Construction chaos in the name of connectivity upgrade

Namma Metro’s construction work, in its efforts to develop public transport connectivity in the city, has left a slew of dug up roads, broken footpaths, traffic congestion and clouds of pollution in its wake, affecting the daily lives of people.

While people hope to have their roads back and access the Metro facilities as soon as possible, a BMRCL engineer in Hoodi says that they hope to finish the work by 2020. The present service roads provided for the public, he assures, will be developed into a four-lane functional road.

Inayath, a small-time proprietor in Hoodi admits that local businesses are getting affected as parking place is non-existent and it is difficult to even back up vehicles carrying their goods. “The construction work is causing problems for us. But we want the connectivity and easy transport that the Metro provides. It will be a great advantage for us,” he admits.

However, in the pursuit of connectivity, health of the people in the area is negatively affected. Residents in Munikadirappa Layout complain that while commuting has become incredibly difficult for them, the biggest issue is the pollution affecting people in the area.

Says Vijaya, a resident, “Respiratory problems are popping up in homes. My children are always coughing. Just in the last one month, two children have fallen sick with Dengue due to the stagnant water in the dug-up pits. Besides, they have been frequently cutting electricity in the past two months in this area. Life has become very hard.”

Randhir Singh, an IT professional recalls how falling debris from the Metro construction broke the windshield of his car recently. “It is quite dangerous for people on the road. When the construction work is in progress at such heights, they should at least put a net or take necessary precautions to protect the public. I’m considering moving out of this area due to the Metro work.”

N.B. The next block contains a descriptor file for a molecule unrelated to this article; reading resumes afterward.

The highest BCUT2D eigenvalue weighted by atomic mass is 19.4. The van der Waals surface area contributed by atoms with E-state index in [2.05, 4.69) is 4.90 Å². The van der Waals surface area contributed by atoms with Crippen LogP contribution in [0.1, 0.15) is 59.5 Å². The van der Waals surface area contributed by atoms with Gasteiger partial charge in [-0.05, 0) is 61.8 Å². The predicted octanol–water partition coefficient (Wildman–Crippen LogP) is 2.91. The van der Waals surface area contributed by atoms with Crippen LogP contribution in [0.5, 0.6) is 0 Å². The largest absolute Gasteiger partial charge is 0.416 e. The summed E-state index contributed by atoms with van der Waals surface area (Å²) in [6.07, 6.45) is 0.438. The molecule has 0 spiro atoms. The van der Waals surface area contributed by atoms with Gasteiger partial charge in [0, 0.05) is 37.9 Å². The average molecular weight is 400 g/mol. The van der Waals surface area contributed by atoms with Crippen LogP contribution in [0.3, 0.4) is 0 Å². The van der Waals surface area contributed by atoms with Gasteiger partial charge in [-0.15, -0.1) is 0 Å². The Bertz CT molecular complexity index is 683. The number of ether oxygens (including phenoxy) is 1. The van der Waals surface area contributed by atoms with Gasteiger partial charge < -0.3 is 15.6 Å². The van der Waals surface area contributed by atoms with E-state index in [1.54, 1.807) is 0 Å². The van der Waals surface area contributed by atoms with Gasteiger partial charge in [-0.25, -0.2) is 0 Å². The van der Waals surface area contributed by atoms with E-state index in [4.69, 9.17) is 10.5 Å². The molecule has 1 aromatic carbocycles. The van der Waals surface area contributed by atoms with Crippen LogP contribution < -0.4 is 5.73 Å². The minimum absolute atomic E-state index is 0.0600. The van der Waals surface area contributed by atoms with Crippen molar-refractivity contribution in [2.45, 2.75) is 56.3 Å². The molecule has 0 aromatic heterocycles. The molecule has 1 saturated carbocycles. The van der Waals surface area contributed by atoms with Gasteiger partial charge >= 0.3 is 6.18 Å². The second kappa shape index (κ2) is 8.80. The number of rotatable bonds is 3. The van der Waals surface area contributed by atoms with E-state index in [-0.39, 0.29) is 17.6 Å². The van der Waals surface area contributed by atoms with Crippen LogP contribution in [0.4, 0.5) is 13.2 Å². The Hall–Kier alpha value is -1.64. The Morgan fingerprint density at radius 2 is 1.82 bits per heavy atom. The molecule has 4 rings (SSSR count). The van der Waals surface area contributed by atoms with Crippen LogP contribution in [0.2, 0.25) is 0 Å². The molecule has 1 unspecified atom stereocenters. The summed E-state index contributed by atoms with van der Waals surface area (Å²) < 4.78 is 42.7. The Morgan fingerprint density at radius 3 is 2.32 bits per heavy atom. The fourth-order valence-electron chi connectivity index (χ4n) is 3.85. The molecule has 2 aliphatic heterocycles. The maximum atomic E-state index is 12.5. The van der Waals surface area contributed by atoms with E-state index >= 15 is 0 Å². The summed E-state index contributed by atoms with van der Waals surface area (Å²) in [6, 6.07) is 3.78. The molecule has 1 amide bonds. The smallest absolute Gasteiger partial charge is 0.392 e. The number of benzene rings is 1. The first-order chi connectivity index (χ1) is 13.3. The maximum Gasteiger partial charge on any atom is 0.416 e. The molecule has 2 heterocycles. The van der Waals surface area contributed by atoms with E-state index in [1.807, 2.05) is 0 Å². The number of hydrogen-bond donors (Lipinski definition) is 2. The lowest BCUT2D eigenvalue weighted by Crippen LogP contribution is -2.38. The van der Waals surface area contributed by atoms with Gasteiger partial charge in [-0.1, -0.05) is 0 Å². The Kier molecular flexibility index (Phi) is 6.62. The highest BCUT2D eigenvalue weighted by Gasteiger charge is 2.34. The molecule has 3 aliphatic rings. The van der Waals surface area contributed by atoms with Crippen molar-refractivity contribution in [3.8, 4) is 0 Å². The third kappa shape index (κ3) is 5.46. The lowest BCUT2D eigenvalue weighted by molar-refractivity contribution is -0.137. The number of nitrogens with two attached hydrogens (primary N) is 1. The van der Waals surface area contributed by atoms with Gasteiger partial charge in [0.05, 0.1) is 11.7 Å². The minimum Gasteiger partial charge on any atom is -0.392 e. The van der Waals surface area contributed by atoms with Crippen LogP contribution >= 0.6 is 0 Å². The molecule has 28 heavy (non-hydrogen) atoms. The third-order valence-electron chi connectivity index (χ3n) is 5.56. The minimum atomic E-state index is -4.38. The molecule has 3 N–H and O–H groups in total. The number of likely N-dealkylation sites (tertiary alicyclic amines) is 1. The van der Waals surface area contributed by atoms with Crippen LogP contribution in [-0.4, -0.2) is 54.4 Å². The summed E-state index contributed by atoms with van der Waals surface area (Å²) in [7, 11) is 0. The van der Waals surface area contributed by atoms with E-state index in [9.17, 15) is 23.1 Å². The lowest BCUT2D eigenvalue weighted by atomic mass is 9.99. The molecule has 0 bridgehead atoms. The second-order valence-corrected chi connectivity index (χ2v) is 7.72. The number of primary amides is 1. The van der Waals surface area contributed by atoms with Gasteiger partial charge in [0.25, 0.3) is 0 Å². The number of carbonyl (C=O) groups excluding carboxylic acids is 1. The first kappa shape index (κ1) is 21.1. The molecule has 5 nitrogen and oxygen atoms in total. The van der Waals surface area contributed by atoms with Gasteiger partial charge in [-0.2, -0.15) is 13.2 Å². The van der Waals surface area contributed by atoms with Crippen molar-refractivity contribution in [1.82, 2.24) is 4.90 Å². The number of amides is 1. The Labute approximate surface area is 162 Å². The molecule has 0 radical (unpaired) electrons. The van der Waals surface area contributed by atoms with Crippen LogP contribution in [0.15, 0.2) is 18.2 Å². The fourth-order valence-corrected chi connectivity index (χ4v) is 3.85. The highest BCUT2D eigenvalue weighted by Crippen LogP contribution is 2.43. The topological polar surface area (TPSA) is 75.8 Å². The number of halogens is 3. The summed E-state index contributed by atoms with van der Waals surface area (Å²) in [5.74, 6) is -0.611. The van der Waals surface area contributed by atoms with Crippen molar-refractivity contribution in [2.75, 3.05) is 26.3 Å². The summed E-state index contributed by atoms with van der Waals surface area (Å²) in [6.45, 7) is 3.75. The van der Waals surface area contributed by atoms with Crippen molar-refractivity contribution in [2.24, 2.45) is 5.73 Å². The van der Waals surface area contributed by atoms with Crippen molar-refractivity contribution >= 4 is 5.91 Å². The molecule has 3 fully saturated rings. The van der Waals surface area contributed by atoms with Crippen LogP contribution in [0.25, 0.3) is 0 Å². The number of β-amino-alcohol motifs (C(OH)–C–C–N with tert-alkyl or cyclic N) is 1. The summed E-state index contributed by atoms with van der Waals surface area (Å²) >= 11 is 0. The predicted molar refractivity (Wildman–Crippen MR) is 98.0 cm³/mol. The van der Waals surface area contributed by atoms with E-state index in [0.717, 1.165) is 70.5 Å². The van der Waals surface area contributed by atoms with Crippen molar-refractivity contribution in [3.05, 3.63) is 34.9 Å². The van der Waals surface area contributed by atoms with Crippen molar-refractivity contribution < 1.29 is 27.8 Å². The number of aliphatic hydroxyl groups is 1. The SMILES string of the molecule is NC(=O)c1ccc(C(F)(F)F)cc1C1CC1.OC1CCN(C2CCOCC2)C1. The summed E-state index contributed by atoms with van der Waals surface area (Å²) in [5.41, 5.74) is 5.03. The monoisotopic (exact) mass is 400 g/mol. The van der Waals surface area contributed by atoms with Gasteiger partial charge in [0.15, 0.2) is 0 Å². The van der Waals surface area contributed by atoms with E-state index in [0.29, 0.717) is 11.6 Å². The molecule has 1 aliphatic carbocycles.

Pranay Dubey, founder of E-City Rising draws attention to the service roads that are blocked along Hosur road. This is the biggest problem, he notes, pointing to the Metro equipment that occupies the road space there.

He elaborates, “Commuters have to take the crowded highway for their daily commute, which is very risky and tough for people. I have raised this issue with the BMRCL authorities, but they said we will have to bear with it until the work is done.”

A Whitefield Rising member notes that while the Metro aims to provide connectivity, it is blocking the current road connectivity. The project failed to widen the roads or even provide alternate routes for the commuters before beginning their construction work.

Preferring anonymity, the member explains, “The traffic has become so congested because of the constructions that it’s hard even for the traffic police to control it. We have to leave well in advance to reach anywhere on time.”

The two arterial roads that connect Whitefield to the city are both under construction, the member notes. “An underpass work is progressing on Old Airport Road and Metro work on Old Madras Road. What are residents going to do? You cannot ask us to ‘adjust maadkoli’ all the time,” says the WR member.

However, despite these issues, Namma Metro is being eagerly awaited by Bengalureans. Mallikarjun Kori, President of Whitefield Area Commerce and Industries Association (WACIA) points out that while some areas need attention, the KR Puram stretch in Whitefield has seen a lot of improvement in infrastructure and has better connectivity to the city thanks to the Metro construction.”

Kori elaborates, “Roads have become crowded in some areas like near the Whitefield police station and pedestrian footpaths in areas like Hoodi are also affected. It will help if the Metro work is completed as soon as possible.”

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